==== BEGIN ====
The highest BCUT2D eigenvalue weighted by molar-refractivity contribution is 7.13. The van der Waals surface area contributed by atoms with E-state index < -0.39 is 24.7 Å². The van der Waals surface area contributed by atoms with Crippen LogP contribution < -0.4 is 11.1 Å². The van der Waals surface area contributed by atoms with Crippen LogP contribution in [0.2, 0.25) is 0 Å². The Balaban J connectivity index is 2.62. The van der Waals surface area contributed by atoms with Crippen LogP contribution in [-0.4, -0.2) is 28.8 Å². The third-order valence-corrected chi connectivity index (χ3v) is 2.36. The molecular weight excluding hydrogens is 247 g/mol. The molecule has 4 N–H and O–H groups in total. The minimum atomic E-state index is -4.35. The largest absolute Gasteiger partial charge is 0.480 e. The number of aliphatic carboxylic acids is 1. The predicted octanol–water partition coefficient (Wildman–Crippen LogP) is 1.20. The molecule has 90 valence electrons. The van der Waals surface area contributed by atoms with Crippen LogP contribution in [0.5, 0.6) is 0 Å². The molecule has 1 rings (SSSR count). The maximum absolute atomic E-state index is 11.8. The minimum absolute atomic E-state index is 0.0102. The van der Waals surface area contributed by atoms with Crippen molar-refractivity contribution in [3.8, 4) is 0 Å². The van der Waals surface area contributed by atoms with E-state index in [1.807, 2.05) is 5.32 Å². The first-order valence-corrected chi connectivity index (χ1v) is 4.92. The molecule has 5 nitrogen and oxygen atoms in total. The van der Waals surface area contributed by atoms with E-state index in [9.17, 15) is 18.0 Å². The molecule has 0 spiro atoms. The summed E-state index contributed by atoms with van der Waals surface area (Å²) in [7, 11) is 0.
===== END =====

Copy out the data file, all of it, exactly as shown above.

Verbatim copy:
The highest BCUT2D eigenvalue weighted by molar-refractivity contribution is 7.13. The van der Waals surface area contributed by atoms with E-state index < -0.39 is 24.7 Å². The van der Waals surface area contributed by atoms with Crippen LogP contribution < -0.4 is 11.1 Å². The van der Waals surface area contributed by atoms with Crippen LogP contribution in [0.2, 0.25) is 0 Å². The Balaban J connectivity index is 2.62. The van der Waals surface area contributed by atoms with Crippen LogP contribution in [-0.4, -0.2) is 28.8 Å². The third-order valence-corrected chi connectivity index (χ3v) is 2.36. The molecular weight excluding hydrogens is 247 g/mol. The molecule has 4 N–H and O–H groups in total. The minimum atomic E-state index is -4.35. The largest absolute Gasteiger partial charge is 0.480 e. The number of aliphatic carboxylic acids is 1. The predicted octanol–water partition coefficient (Wildman–Crippen LogP) is 1.20. The molecule has 90 valence electrons. The van der Waals surface area contributed by atoms with Crippen LogP contribution in [0.5, 0.6) is 0 Å². The molecule has 1 rings (SSSR count). The maximum absolute atomic E-state index is 11.8. The minimum absolute atomic E-state index is 0.0102. The van der Waals surface area contributed by atoms with Crippen molar-refractivity contribution in [3.8, 4) is 0 Å². The van der Waals surface area contributed by atoms with E-state index in [1.807, 2.05) is 5.32 Å². The first-order valence-corrected chi connectivity index (χ1v) is 4.92. The molecule has 5 nitrogen and oxygen atoms in total. The van der Waals surface area contributed by atoms with E-state index in [9.17, 15) is 18.0 Å². The molecule has 0 spiro atoms. The summed E-state index contributed by atoms with van der Waals surface area (Å²) in [7, 11) is 0.